Words are powerful. So is Machine Learning technology. And that can create risks and challenges. In this post, we talk with Nick Frosst, co-founder of Cohere, about his startup’s efforts to ensure they are developing models and products responsibly.
The views expressed in this article are those of the interviewee and do not necessarily reflect the position of RBC or Borealis AI.
What does Cohere do?
Nick Frosst (NF):
We offer the tools to solve any natural language processing problem that a developer might have through the use of large language models. We have an API that allows people to access, fine tune and deploy these state-of-the-art models, giving them the ability to solve pretty much any problem they can formulate.
Why is responsibility so important to Cohere?
We’re doing something that is transformative; getting computers to understand language has really broad impacts. We know we need to respect the power of the technology and understand the ways in which it could be used for good and for bad.
As the builder of that tool, you want to enable the good things that can be done with it while, at the same time, make the bad things that can be done with it more difficult to do and less effective.
Why is this a pernicious problem?
There’s no silver bullet for this, even though there’s a lot of people working on it. Languages continuously change – they’re living things – so there will never be a complete lock on this.
If you take an extreme view, one way to address safety concerns would be to limit access to just the handful of companies that have the resources to create their own large language models. But we think the technology’s really good. We think it’s really transformative. And we want people to have access to it. So limiting access as a way to improve security is obviously not ideal.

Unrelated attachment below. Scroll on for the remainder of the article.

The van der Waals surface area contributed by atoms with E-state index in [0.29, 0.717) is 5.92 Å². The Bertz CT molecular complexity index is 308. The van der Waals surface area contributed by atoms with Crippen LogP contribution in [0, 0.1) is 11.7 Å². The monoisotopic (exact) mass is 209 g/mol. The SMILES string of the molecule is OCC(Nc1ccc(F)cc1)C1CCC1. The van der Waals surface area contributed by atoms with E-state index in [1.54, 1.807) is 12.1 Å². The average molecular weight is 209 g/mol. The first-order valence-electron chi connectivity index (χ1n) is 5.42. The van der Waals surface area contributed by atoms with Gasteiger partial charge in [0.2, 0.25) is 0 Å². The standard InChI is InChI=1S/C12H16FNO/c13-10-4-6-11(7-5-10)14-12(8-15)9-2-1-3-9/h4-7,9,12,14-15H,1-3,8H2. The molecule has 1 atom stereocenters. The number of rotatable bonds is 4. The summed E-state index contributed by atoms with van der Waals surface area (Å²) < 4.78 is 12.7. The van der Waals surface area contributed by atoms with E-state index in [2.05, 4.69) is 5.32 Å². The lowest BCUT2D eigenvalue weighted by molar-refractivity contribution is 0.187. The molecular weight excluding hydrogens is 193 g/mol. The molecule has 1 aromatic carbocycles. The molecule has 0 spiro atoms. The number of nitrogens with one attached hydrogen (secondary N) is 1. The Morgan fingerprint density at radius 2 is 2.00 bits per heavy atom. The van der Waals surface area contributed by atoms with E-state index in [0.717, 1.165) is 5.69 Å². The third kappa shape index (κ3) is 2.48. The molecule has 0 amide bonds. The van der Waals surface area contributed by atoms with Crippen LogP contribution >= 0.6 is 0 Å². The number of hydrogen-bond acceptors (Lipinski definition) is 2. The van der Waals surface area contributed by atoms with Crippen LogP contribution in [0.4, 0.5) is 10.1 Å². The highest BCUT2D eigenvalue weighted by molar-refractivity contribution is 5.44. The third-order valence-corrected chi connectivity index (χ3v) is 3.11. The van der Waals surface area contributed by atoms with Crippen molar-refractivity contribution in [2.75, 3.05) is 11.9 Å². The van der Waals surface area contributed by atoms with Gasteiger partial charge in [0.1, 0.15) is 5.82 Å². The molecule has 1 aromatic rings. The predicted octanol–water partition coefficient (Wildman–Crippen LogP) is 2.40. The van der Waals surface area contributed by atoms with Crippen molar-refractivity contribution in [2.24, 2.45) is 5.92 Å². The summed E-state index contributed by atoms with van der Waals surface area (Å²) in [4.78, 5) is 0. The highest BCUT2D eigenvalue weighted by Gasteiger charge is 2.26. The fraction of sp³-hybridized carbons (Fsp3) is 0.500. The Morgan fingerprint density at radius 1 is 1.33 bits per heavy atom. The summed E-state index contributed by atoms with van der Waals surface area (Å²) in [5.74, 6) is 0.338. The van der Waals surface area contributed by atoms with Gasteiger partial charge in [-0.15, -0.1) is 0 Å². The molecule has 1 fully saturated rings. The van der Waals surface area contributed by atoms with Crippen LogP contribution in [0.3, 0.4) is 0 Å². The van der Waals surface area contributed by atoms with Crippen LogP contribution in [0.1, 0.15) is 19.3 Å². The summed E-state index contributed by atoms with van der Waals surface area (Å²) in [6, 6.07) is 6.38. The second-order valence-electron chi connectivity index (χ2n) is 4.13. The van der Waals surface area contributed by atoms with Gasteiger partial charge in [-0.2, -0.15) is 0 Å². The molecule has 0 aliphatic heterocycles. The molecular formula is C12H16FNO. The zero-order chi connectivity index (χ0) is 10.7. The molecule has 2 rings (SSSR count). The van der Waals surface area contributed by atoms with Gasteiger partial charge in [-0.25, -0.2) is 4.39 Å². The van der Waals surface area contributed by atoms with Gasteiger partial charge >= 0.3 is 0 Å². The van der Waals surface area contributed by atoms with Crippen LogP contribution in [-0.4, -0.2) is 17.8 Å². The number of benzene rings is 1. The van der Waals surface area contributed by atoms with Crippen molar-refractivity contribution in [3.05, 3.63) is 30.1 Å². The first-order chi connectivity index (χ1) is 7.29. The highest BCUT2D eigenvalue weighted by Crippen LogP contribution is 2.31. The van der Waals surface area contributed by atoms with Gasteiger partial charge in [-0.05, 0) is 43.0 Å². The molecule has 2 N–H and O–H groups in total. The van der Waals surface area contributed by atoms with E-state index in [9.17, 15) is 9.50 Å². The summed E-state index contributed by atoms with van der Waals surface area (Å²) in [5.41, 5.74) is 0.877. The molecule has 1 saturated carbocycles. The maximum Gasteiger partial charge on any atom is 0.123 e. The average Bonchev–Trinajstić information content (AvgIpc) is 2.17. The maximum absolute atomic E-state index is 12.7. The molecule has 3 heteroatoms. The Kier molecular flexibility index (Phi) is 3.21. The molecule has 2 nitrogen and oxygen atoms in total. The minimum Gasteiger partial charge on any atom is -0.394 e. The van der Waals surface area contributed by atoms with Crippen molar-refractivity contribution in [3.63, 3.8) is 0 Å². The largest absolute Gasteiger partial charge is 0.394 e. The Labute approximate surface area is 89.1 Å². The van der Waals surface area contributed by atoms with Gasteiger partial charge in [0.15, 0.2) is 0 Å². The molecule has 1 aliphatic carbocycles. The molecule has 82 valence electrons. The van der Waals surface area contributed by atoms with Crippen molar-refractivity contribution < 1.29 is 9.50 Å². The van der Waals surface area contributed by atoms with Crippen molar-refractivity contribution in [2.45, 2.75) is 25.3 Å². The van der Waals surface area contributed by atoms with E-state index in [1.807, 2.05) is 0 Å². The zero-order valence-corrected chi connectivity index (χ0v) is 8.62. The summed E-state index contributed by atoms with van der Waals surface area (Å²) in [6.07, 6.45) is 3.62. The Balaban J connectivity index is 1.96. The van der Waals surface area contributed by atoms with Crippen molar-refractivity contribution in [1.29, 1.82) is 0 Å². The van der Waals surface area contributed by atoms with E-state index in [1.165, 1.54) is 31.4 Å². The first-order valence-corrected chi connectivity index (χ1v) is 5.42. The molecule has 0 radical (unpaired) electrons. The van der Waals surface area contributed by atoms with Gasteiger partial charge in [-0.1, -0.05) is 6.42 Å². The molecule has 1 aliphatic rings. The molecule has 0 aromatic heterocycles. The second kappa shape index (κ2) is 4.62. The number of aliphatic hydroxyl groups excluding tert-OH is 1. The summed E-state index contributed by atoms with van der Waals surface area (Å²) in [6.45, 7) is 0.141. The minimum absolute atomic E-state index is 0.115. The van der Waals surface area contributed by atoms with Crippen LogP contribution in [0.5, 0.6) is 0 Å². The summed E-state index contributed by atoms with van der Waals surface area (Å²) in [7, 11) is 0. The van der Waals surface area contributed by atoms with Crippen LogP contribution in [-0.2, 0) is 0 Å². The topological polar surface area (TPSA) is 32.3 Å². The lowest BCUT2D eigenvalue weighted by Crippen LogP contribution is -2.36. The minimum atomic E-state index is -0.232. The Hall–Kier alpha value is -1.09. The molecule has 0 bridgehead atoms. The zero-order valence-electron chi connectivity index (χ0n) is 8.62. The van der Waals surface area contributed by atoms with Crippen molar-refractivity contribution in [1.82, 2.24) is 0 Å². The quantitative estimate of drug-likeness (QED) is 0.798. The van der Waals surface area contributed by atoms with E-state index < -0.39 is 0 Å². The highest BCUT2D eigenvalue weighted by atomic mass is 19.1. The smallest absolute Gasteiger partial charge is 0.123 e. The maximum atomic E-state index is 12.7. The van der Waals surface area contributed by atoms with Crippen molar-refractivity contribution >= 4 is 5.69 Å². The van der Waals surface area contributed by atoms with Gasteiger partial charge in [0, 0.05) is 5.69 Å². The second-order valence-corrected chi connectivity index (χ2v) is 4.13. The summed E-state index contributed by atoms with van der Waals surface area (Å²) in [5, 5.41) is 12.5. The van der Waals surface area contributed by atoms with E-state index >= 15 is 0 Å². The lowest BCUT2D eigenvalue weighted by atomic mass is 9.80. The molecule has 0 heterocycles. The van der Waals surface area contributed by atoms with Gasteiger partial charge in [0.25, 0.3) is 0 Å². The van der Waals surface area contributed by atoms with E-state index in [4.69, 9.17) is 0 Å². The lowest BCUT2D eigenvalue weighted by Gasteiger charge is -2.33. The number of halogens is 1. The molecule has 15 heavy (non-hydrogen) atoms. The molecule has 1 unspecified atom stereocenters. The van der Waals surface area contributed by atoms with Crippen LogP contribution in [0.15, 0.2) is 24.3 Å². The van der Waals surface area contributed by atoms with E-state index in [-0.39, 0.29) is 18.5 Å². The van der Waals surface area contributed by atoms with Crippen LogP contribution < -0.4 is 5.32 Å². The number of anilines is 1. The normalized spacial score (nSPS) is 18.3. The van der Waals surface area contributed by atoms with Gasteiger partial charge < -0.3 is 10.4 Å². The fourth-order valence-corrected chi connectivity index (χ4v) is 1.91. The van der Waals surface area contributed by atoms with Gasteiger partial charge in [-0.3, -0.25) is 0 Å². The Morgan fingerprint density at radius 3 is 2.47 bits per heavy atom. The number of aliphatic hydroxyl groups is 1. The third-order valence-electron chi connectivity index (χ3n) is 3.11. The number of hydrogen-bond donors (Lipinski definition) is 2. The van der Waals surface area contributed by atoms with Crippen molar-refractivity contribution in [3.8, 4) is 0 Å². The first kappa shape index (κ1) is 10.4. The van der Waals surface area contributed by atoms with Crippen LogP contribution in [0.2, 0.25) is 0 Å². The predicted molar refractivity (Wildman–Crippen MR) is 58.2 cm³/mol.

The middle ground is that you make the technology as good as you can, and as ethical and responsible as you can. You then deploy it in a way that gives as many people access to it as possible, while balancing the risk and ensuring it is deployed responsibly.
How do you do that?
Let’s use hateful content as an example. Prior to deploying the model, we spend a lot of time trying to reduce the likelihood of it generating hateful or identity-based hate content.
The most straightforward way is by changing the distribution of the training data. And that can be done with some really simple techniques like word level filtration – where documents are removed from the training data if they contain a word from a pre-populated list of slurs, for example. But that obviously doesn’t catch everything.
Some techniques are much more sophisticated. For example, we recently posted a paper that described how we are using our model to self-identify words and text that should be added to the list. In other words, we are using earlier versions of our big language model to remove harmful data for the next iteration of the model.
Has there been a trade-off between safety and performance?
Not really. We haven’t seen a drop in performance when filtering out identity-based hate speech, for example. If we do see a drop in performance, the impact is generally on the model’s ability to generate identity-based hate speech. So it’s really a win-win.
Should tech companies and developers be responsible for policing ethics and safety?